Sudan: War between Khartoum Rivals Takes On an Ethnic Dimension in Darfur
The fighting that broke out in Khartoum on April 15 between the Sudanese Armed Forces (SAF) led by General Abdel Fattah Abdelrahman Al-Bourhane and the Rapid Support Forces (RSF) of General Mohammed Hamdan Daglo, aka “Hemetti,” soon spilled over into Darfur, where the latter comes from. According to doctors and human rights activists, the death toll from the clashes in Geneina now stands at over 1,200, with several thousand injured. After losing control of the city’s strategic points, the airport and a military base, the SAF withdrew on April 24 to their headquarters seven kilometers from the center. … The 2003 Darfur war led to the displacement of almost half the Masalit of West Darfur to Chad. “From the 2000s onwards, Omar Al-Bashir installed a peace of victors there, giving power to Arab fiefdoms created from scratch by the Islamist regime,” explained Jérôme Tubiana, a researcher who is one of the region’s leading specialists, “after his fall in 2019 and the Juba agreements signed in 2020 between the government and rebel groups, these community leaders felt their gains threatened and helped plunge the region back into violence.” “The local players pay little attention to the conflict at the national level. They are exploiting the conflict that broke out in Khartoum to wage their own war, or rather to continue the war they had already started.” Le Monde

African Peace Mission Flounders in Bid for Russian and Ukrainian Support
For 26 hours last week, a South African airplane sat stranded on the tarmac of a Warsaw airport, filled with 120 bodyguards and 12 crates of weapons that were intended to protect President Cyril Ramaphosa during an African peace mission to Ukraine and Russia. … The stranded plane was just the most visible sign of the challenges to a peace mission that had always faced an uphill struggle. The African leaders had a rare diplomatic opportunity – they are one of the few delegations that managed to meet the presidents of both Ukraine and Russia within a 24-hour period… Russia fired a dozen missiles at Kyiv, and the African leaders were hustled into a hotel basement for safety. When the missiles were knocked down by Ukrainian air defence systems, Mr. Ramaphosa’s spokesperson, Vincent Magwenya, heaped scorn on the incident, telling South African media that the “so-called” explosions were merely an “amusing” bit of disinformation. His comments infuriated many Ukrainians, who pointed to the debris from the downed missiles that had injured four people in Kyiv and damaged many homes. … When the African leaders arrived in St. Petersburg for the Russian leg of their mission, Mr. Putin interrupted their opening statements and rejected their support for Ukraine’s internationally recognized borders. Globe and Mail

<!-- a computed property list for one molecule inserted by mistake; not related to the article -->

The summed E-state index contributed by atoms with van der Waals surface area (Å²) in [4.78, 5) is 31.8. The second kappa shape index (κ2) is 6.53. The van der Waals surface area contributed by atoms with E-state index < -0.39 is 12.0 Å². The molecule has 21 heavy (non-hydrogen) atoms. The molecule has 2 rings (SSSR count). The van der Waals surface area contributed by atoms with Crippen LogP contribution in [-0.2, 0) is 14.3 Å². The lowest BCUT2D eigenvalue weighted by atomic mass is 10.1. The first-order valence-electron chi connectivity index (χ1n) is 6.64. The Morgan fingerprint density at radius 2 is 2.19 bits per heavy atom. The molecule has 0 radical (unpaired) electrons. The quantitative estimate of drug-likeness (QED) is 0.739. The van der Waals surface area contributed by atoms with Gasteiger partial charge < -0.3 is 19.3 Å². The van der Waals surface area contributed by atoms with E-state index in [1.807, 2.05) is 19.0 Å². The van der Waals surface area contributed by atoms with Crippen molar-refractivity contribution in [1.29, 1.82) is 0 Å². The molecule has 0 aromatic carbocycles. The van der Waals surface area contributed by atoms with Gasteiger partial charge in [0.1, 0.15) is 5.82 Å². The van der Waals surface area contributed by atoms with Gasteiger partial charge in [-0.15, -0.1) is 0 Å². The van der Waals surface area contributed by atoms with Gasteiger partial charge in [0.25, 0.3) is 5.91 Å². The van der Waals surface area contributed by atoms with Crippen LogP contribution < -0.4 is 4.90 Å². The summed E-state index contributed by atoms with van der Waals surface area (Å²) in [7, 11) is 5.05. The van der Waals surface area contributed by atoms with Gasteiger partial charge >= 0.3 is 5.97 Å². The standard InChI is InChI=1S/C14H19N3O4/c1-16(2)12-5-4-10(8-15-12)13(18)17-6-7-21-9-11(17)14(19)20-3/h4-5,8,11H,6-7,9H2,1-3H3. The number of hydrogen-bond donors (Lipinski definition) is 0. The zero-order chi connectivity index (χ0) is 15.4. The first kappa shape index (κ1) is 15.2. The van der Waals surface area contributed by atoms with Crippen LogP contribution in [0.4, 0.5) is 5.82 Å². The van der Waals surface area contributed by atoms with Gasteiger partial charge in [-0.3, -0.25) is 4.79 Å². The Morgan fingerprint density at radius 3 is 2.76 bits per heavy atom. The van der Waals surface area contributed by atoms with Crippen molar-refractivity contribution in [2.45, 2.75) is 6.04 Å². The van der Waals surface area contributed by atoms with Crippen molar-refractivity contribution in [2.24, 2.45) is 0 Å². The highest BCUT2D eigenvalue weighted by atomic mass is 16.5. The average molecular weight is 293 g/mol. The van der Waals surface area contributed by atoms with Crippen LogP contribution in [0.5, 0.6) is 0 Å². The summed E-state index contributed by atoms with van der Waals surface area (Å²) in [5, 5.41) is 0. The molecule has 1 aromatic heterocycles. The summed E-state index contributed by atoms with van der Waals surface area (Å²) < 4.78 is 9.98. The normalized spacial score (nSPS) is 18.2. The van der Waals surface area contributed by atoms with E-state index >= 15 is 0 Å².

Senegal: Media Freedom Threatened by Government Crackdown
Walf TV has been left in limbo in recent weeks since it was suspended for thirty days on June 1. The private channel is a fierce critic of the Senegalese government which has blamed them for “broadcasting violent images involving minors, accompanied by subversive and hateful comments that undermine the stability of the state” during the recent riots. “Every time there is tension in this country, the political authorities blame Walfadjri,” says Moustapha Diop, director of Walf TV and Radio. “Because when there are violent demonstrations in Senegal, we’re doing local news, we’re doing general news. … Senegal fell 31 places in the latest Reporters Without Borders ranking due to the prosecution of journalists Pape Alé Niang and Pape Ndiaye and the general deterioration in press freedoms. Africanews

43 Al Shabaab Militants Killed in Somalia Airstrike
Somalia’s government says 43 Al Shabaab militants, including two senior commanders, were killed by Somali National Army forces during a weekend airstrike about 14 kilometres from the Jamame District in the Lower Juba region. “The airstrike successfully eliminated key Al Shabaab leaders Aden Abdirahman Aden and Idris Abdirahim Nur, who was of Kenyan national origin, and a total of 43 Al Shabaab fighters,” the Somali National News Agency (Sonna) reported on Monday. Sonna said the attack, carried out by “Somalia’s international partners”, happened on Friday as the militants and their commanders gathered to plan attacks against government soldiers at the Barsanguni military base, which is home to the Somali National Army and local forces. … The news comes as Somalia’s Council of Ministers nominated Brigadier General Ibrahim Sheikh Muhyadin Addow as the new commander of the Somali National Army. A spokesman for the Somali Defence Ministry said the appointment follows a proposal to remove General Odawa Yusuf, who has held the position since March 2019. VOA